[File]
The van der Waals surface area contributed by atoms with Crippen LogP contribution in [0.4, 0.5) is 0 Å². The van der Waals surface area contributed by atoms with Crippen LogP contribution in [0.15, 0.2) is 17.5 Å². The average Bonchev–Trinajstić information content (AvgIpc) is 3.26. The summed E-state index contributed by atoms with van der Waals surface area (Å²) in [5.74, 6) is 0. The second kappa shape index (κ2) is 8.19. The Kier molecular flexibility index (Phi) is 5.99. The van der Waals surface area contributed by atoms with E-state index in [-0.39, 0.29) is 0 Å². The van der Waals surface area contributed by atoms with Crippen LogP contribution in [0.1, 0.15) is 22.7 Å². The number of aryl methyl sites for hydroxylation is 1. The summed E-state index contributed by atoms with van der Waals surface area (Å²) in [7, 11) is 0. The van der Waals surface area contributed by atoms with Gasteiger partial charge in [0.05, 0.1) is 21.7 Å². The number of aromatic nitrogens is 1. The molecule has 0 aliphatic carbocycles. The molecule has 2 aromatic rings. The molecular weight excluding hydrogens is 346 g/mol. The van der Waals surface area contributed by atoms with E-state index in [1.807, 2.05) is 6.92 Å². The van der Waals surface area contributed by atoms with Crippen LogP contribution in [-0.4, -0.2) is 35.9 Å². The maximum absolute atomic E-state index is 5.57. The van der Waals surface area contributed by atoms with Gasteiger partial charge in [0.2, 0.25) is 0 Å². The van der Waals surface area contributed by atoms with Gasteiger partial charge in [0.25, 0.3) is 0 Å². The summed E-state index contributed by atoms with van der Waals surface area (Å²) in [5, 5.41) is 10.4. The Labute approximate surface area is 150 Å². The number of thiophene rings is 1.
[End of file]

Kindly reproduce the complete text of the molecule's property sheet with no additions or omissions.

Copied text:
The van der Waals surface area contributed by atoms with Crippen LogP contribution in [0.4, 0.5) is 0 Å². The van der Waals surface area contributed by atoms with Crippen LogP contribution in [0.15, 0.2) is 17.5 Å². The average Bonchev–Trinajstić information content (AvgIpc) is 3.26. The summed E-state index contributed by atoms with van der Waals surface area (Å²) in [5.74, 6) is 0. The second kappa shape index (κ2) is 8.19. The Kier molecular flexibility index (Phi) is 5.99. The van der Waals surface area contributed by atoms with E-state index in [-0.39, 0.29) is 0 Å². The van der Waals surface area contributed by atoms with Crippen LogP contribution in [0.1, 0.15) is 22.7 Å². The number of aryl methyl sites for hydroxylation is 1. The summed E-state index contributed by atoms with van der Waals surface area (Å²) in [7, 11) is 0. The van der Waals surface area contributed by atoms with Gasteiger partial charge in [0.05, 0.1) is 21.7 Å². The number of aromatic nitrogens is 1. The molecule has 0 aliphatic carbocycles. The molecule has 2 aromatic rings. The molecular weight excluding hydrogens is 346 g/mol. The van der Waals surface area contributed by atoms with E-state index in [1.807, 2.05) is 6.92 Å². The van der Waals surface area contributed by atoms with Crippen LogP contribution in [-0.4, -0.2) is 35.9 Å². The maximum absolute atomic E-state index is 5.57. The van der Waals surface area contributed by atoms with Gasteiger partial charge in [0.2, 0.25) is 0 Å². The van der Waals surface area contributed by atoms with Gasteiger partial charge in [0.25, 0.3) is 0 Å². The summed E-state index contributed by atoms with van der Waals surface area (Å²) in [5, 5.41) is 10.4. The Labute approximate surface area is 150 Å². The number of thiophene rings is 1.